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|Directed by||Ray Nazarro|
|Produced by||Edward Small|
|Written by||Harry Essex|
|Music by||Arthur Lange|
|Edited by||Grant Whytock|
|Distributed by||United Artists|
|April 1, 1954|
Southwest Passage is a 1954 American Pathécolor western film directed by Ray Nazarro and starring Joanne Dru, Rod Cameron and John Ireland, who are determined to make a unique trek across the west, using camels as his beasts of burden. The picture was originally released in 3-D.
With $20,000 in stolen gold, Clint McDonald, his girl Lilly and wounded brother Jeb head for the hills, just ahead of a posse. Lilly goes to town to find a doctor for Jeb, then returns with the best she can find, Dr. Stanton, a drunken veterinarian.
Clint becomes aware of a camel-led caravan being led by Edward Fitzpatrick Beale and decides to join it, taking Dr. Stanton's medical kit and pretending to be him. Lilly rides up later, claiming to be separated from a wagon train, but Jeb dies from his injuries.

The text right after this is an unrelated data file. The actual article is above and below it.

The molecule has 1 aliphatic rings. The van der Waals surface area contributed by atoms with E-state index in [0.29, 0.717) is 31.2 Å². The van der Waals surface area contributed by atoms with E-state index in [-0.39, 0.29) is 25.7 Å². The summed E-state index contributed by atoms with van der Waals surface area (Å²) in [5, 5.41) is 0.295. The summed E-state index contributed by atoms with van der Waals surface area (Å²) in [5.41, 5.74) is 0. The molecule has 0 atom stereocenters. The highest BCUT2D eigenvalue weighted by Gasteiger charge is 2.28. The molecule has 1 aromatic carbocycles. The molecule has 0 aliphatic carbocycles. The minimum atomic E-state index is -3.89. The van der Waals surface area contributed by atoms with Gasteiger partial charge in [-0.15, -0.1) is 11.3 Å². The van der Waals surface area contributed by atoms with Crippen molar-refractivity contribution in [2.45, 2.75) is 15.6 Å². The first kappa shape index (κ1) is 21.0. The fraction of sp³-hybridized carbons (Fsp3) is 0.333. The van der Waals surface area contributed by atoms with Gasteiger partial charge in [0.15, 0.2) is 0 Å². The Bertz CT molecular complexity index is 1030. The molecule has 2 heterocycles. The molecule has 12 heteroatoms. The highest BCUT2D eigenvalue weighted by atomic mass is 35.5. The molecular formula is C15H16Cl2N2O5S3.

Mule skinner Matt Caroll is at odds with Clint from the beginning, becoming attracted to Lilly and suspicious of Clint's skill as a doctor. After scout Tall Tale is bitten by a gila monster and needs a limb amputated, Clint's true identity is revealed and Beale makes him leave. Carroll follows, after the gold, but Clint kills him. Clint repents to Beale by leading the caravan to water and helping fend off attacking Apache braves. He reunites with Lilly and vows to return the gold.
- D'Arc, James V. (2010). When Hollywood came to town: a history of moviemaking in Utah (1st ed.). Layton, Utah: Gibbs Smith. ISBN 9781423605874.
- "MOVIELAND BRIEFS". Los Angeles Times. June 29, 1953. p. B6.
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